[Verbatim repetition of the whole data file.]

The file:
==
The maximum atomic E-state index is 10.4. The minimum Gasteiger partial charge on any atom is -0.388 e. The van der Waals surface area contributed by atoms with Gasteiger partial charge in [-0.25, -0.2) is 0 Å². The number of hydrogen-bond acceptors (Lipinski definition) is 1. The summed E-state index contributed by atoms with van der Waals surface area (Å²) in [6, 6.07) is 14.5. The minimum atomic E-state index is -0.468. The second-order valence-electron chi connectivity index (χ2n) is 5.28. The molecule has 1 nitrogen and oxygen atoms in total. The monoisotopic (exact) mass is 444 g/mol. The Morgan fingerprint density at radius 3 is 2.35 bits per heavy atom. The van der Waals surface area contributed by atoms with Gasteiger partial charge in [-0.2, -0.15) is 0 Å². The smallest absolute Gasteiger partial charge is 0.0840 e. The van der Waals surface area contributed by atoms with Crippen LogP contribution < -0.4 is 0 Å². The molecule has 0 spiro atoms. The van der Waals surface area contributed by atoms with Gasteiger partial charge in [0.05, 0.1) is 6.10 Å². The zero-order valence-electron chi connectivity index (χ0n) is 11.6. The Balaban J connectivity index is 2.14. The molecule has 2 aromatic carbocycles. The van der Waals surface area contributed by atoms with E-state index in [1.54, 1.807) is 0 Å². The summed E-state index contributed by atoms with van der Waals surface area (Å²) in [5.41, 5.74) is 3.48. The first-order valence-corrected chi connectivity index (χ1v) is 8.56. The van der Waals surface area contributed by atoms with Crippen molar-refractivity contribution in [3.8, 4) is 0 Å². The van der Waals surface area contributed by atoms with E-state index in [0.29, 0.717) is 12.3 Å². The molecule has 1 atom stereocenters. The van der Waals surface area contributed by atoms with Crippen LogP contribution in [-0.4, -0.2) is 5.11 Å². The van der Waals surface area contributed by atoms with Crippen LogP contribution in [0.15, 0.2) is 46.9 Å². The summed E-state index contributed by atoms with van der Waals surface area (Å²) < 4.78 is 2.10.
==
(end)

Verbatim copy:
The maximum atomic E-state index is 10.4. The minimum Gasteiger partial charge on any atom is -0.388 e. The van der Waals surface area contributed by atoms with Gasteiger partial charge in [-0.25, -0.2) is 0 Å². The number of hydrogen-bond acceptors (Lipinski definition) is 1. The summed E-state index contributed by atoms with van der Waals surface area (Å²) in [6, 6.07) is 14.5. The minimum atomic E-state index is -0.468. The second-order valence-electron chi connectivity index (χ2n) is 5.28. The molecule has 1 nitrogen and oxygen atoms in total. The monoisotopic (exact) mass is 444 g/mol. The Morgan fingerprint density at radius 3 is 2.35 bits per heavy atom. The van der Waals surface area contributed by atoms with Gasteiger partial charge in [-0.2, -0.15) is 0 Å². The smallest absolute Gasteiger partial charge is 0.0840 e. The van der Waals surface area contributed by atoms with Crippen LogP contribution < -0.4 is 0 Å². The molecule has 0 spiro atoms. The van der Waals surface area contributed by atoms with Gasteiger partial charge in [0.05, 0.1) is 6.10 Å². The zero-order valence-electron chi connectivity index (χ0n) is 11.6. The Balaban J connectivity index is 2.14. The molecule has 2 aromatic carbocycles. The van der Waals surface area contributed by atoms with E-state index in [1.54, 1.807) is 0 Å². The summed E-state index contributed by atoms with van der Waals surface area (Å²) in [5.41, 5.74) is 3.48. The first-order valence-corrected chi connectivity index (χ1v) is 8.56. The van der Waals surface area contributed by atoms with Crippen molar-refractivity contribution in [3.8, 4) is 0 Å². The van der Waals surface area contributed by atoms with E-state index in [0.29, 0.717) is 12.3 Å². The molecule has 1 atom stereocenters. The van der Waals surface area contributed by atoms with Crippen LogP contribution in [-0.4, -0.2) is 5.11 Å². The van der Waals surface area contributed by atoms with Crippen LogP contribution in [0.15, 0.2) is 46.9 Å². The summed E-state index contributed by atoms with van der Waals surface area (Å²) < 4.78 is 2.10.